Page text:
Michael Grebb

It’s hard to imagine combining a traditional Hollywood red carpet with a tailgate party—but that’s pretty much how it felt at Wed night’s annual ESPYS awards event in L.A. And the sight of stars mingling with famous athletes and trying to conduct red carpet interviews, all while various activity tents carnival-barked their way into everyone’s eardrums just a few yards away—well, only ESPN could pull this off. And that was just the fiesta outside the event itself, which eventually funneled everyone into the Nokia Theater downtown. Once inside, the careful balance of TV and movie star celebrities with iconic sports figures like Lebron James and Michael Phelps created an interesting dynamic. One common thread: It doesn’t matter if you’re a rich Hollywood dude or a rich athlete dude—the girlfriends and wives all seem to come out of the same 20-something, Victoria’s Secret model mold. But I digress…

 
The event itself was somewhat long but never tedious, thanks to a biting opening monologue by Jon Hamm, who skewered various sports figures and teams to the delight of most of the audience (I’m not sure how much got picked up on air, but there were lots of groans in the audience during a few of the jokes). The sports satire continued throughout the night, and Hamm wasn’t the only cable TV star featured during the program. Comedy Central’s “Key and Peele” showed up with a pre-taped video bit involving two sports marketing trainers getting children ready for a professional sports career. Key points included avoiding Twitter, knowing the difference between your wife and your girlfriend and, of course, knowing what to do if you find a dead body in your house (something they insisted one out of six pro athletes will experience during their careers). Again, the audience cringed at a few of the jokes, but these guys seldom miss the mark.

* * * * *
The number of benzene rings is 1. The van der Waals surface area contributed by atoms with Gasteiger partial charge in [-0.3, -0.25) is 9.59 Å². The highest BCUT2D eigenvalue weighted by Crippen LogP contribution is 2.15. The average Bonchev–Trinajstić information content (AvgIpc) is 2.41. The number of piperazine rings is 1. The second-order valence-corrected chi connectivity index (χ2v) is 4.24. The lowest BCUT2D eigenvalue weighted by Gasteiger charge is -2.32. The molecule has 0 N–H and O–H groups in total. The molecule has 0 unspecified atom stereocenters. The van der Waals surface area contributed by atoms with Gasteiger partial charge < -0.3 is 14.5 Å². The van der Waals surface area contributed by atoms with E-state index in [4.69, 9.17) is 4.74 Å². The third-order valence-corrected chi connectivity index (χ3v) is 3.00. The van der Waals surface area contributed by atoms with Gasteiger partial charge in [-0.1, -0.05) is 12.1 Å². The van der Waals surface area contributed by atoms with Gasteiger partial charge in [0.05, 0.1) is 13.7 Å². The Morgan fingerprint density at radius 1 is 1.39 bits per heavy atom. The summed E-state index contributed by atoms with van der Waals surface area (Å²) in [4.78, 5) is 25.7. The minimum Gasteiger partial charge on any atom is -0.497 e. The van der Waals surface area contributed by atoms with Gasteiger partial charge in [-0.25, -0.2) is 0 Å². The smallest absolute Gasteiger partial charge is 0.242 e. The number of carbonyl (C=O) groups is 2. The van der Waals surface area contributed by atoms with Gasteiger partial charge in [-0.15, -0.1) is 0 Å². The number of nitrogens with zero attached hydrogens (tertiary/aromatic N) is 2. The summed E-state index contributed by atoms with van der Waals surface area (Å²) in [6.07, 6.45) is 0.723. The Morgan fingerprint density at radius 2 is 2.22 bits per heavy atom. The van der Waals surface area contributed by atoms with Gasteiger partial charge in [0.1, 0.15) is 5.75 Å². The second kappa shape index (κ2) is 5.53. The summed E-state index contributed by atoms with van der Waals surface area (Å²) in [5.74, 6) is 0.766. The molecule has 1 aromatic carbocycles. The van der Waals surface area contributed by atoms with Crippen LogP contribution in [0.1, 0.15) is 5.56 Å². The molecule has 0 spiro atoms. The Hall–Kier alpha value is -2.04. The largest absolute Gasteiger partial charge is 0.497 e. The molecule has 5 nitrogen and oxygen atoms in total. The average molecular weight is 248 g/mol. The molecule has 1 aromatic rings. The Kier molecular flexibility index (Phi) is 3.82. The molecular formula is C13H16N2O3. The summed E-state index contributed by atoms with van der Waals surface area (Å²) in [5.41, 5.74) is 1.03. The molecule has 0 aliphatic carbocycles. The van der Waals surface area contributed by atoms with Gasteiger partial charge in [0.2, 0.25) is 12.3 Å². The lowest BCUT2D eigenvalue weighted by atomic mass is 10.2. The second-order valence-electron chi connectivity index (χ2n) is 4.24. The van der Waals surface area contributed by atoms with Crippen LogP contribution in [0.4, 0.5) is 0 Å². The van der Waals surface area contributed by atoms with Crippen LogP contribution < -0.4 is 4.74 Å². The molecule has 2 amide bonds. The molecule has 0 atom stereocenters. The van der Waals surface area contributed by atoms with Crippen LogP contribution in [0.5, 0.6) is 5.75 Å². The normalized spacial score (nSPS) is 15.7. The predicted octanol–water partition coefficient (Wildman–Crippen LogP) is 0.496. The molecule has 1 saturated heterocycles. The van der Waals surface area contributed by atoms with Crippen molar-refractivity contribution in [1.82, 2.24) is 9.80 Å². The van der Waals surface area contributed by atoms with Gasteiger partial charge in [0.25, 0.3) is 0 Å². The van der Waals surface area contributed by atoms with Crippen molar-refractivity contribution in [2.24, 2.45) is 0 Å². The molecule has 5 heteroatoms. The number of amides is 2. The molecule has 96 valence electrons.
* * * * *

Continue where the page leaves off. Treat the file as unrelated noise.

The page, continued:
Perhaps the funniest bit came from “Saturday Night Live’s” Bill Hader, who (and here’s the cable connection) will co-star in Larry David’s upcoming HBO movie “Clear History” (premieres in Aug). Anyway, Hader literally had the place rolling with his impression of Russian President Vladimir Putin mocking the recent controversy over the real-life Putin’s alleged theft of Robert Kraft’s Super Bowl Ring. Hader’s Putin called Americans “weak” and then proceeded to show the ESPYS audience all the valuables his hired hands had stolen from their houses while they were distracted by the show, including Phelps’ Olympics medals and other various trophies. Hamm feigned anger when Hader held up one of Hamm’s many awards for playing Don Draper on “Mad Men,” but no worries: Hader told Entertainment Weekly today that he still got an invite to an apparently off-the-hook after party at Hamm’s house after the event (Where was CableFAX’s invite, Jon? We discovered you, remember?).
 
Of course, there were more poignant moments than comedic ones, which is appropriate considering the hurdles that people must often overcome to reach big goals—whether sports or personal battles. For example, there wasn’t a dry eye in the house when Dick and Rick Hoyt accepted the Jimmy V Perseverance Award (If you haven’t heard about this story of a father who has run hundreds of races pushing or pulling his disabled son, check out the video here and have Kleenex ready). And Robin Roberts’ acceptance of the Arthur Ashe award was equally emotional as she recounted her painful ordeal receiving a bone-marrow transplant to fix complications from her earlier cancer. In both cases, it makes you think about all of life’s struggles and the fact that whether it’s life-and-death or just finding the will to put in the extra effort to bring your team to victory—the strength all stems from the same mysterious and unexplainable force of will. As Lebron James put it to all the athletes in the room when introducing Roberts, “When it’s a time when we feel like we have adversity that hits us, and we start to think about ‘I can’t’ or ‘It’s too hard’ or ‘I can’t do it,’ let’s just think about this moment.” In the end, that’s what the ESPYS (and really, all professional sports is about): Admiring those who push themselves to greatness. And it comes in all forms.
 
(Michael Grebb is executive editor of CableFAX. You can follow him on Twitter at @michaelgrebb).
 

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